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Conservationists seek permanent tax breaks

Land trust account for twice as much area than national parks

Caption
Randy Rapp (above) and his wife, Susan McCowin, who live in unincorporated McHenry County near Alden, gave easements on 2 acres of land along a branch of Nippersink Creek to the Land Conservancy of McHenry County. (Lauren M. Anderson - landerson@shawmedia.com)

CRYSTAL LAKE – With a key tax provision set to expire at the end of the year, conservation groups are pushing for permanent tax breaks they say are needed to preserve open space.

Even with the lingering effects of the recession, voluntary land conservation has increased significantly since 2005. But advocates say tax incentives are needed to build on those gains.

The Land Conservancy of McHenry County, a nonprofit group, secured permanent conservation easements on more than 1,900 acres in McHenry County from 2006 to 2010. That's more than five times as many acres as the 257 protected from 1991 to 2005, Executive Director Lisa Haderlein said.

Nationwide, 10 million acres have been added to conservation rolls since 2005. That includes more than 90,000 acres in Illinois alone, according the National Land Trust Census by the Land Trust Alliance. The census shows a 27 percent increase in land conservation.

Land trusts hold more than 47 million acres across the country. That's an area twice the size of all of the national parks in the lower 48 states, according to the census.

Increasingly, local groups such as the Land Conservancy of McHenry County are adding acres for conservation, Haderlein said.

While many people who put acreage in trusts do so to preserve the land, the tax breaks are an added incentive.

Judy Kugler of Woodstock put 158 acres of farmland west of Woodstock in the Land Conservancy of McHenry County. The land includes a family cemetery where her husband, Lowell, is buried. Kugler wanted the conservation easement to make sure that the farmland was never turned into a subdivision.

"I can't imagine there being houses there; it's just so nice the way it is," she said.

With a permanent easement restricting future development on the property, those acres likely will stay that way.

Randy Rapp and his wife, Susan McCowin, who live in unincorporated McHenry County near Alden, gave easements on 2 acres along a branch of Nippersink Creek to the Land Conservancy of McHenry County. They wanted to protect the land and would have done so regardless of the tax benefits, Rapp said.

"I believe it's important and worthwhile that this part of the Nippersink is treated right and restored," he said. "It's hard to overstate how important this little bit of the Nippersink is."

Rapp and his wife have been working with experts to restore the land and rid it of non-native species. This branch of the Nippersink flows into a rare sedge meadow, or open wetlands similar to a bog.

Land owners can take a charitable tax deduction equal to the value of the easement. The land remains private and on property tax rolls.

Owners also can deduct up to 50 percent of gross income under current tax provisions set to expire at the end of the year, Haderlein said. They have 16 years to capture the full value of the easement. If the provision expires, owners would be limited to 30 percent of adjusted gross income within six years to capture the full value. Farmers and ranchers would be able to deduct up to 100 percent of adjusted gross income.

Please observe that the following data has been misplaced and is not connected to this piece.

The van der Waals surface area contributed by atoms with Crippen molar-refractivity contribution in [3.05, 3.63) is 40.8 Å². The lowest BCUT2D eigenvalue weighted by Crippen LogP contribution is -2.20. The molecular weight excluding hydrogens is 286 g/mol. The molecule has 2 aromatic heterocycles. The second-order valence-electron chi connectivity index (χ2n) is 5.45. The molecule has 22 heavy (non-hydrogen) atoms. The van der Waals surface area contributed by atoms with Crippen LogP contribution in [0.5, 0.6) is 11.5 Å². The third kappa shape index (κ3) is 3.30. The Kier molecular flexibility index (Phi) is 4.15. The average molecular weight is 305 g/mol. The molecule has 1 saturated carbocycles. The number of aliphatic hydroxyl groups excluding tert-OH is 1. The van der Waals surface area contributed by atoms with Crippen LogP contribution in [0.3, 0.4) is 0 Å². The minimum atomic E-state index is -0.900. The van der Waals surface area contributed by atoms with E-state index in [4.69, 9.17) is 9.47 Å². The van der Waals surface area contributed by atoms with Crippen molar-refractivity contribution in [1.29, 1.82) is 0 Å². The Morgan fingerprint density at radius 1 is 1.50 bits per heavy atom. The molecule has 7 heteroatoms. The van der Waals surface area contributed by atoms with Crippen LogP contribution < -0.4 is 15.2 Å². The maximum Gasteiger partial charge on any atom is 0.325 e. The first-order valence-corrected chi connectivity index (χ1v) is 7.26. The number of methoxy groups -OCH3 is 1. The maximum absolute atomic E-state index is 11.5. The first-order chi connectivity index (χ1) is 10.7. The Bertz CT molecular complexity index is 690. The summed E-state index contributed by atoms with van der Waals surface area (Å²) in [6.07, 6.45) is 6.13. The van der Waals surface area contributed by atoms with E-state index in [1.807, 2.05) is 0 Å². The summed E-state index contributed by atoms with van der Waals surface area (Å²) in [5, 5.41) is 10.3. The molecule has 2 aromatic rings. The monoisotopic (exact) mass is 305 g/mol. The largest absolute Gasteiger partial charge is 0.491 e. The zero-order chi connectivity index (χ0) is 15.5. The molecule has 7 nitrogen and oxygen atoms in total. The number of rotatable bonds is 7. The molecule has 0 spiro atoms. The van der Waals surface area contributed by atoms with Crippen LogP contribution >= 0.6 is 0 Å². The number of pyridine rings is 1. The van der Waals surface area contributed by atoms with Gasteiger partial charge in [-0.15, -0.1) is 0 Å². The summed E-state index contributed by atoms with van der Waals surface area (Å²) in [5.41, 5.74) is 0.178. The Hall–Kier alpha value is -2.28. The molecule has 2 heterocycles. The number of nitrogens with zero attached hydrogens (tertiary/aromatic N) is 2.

The change wouldn't mean much to wealthy landowners with seven-figure annual incomes, but it would make it nearly impossible for lower-income landowners to recoup the value of the donated easement, said Russell Shay, director of public policy for the Land Trust Alliance.

If the incentive lapses, a farmer earning $50,000 a year who donates an easement valued at $1 million would be able to take total tax deductions of only $90,000 over the six-year period. That's less than a tenth of the value of the donation. However, under the same scenario, a landowner making $1 million a year would be take the full value of the easement in tax deductions, Shay said.

"There is this assumption that only the fabulously wealthy would be doing this, but that's not the case," he said. "[The enhanced incentive] evens the playing field."

The tax break has expired before only to be reinstated retroactively, Haderlein said.

The Land Trust Alliance, a national group, has been lobbying members of the U.S. House of Representatives to pass an extension for the enhanced easement incentive before the end of the year. If the incentive lapses, it may be unavailable for all of 2012, though it could be brought back retroactively.

A permanent easement incentive would cost the government $761 million over 10 years, according to the Joint Committee on Taxation.

U.S. Rep. Don Manzullo, R-Egan, supports the House bill, H.R. 1964.

"Many farmers and ranchers are land rich, but cash poor," he said. "These landowners make a modest living off the land and, in this economy, need the right tools to move toward conservation."

The incentive is needed at least until more meaningful tax reform can be passed, Manzullo said.

“The tax code isn’t going to be totally reformed anytime soon in this Congress," he said. "This particular tax incentive expires at the end of this month. So this bill is needed to keep this current tax policy in place and to encourage conservation while we still work on comprehensive tax reform.”

U.S. Rep. Randy Hultgren, R-Winfield, has co-sponsored the bill.

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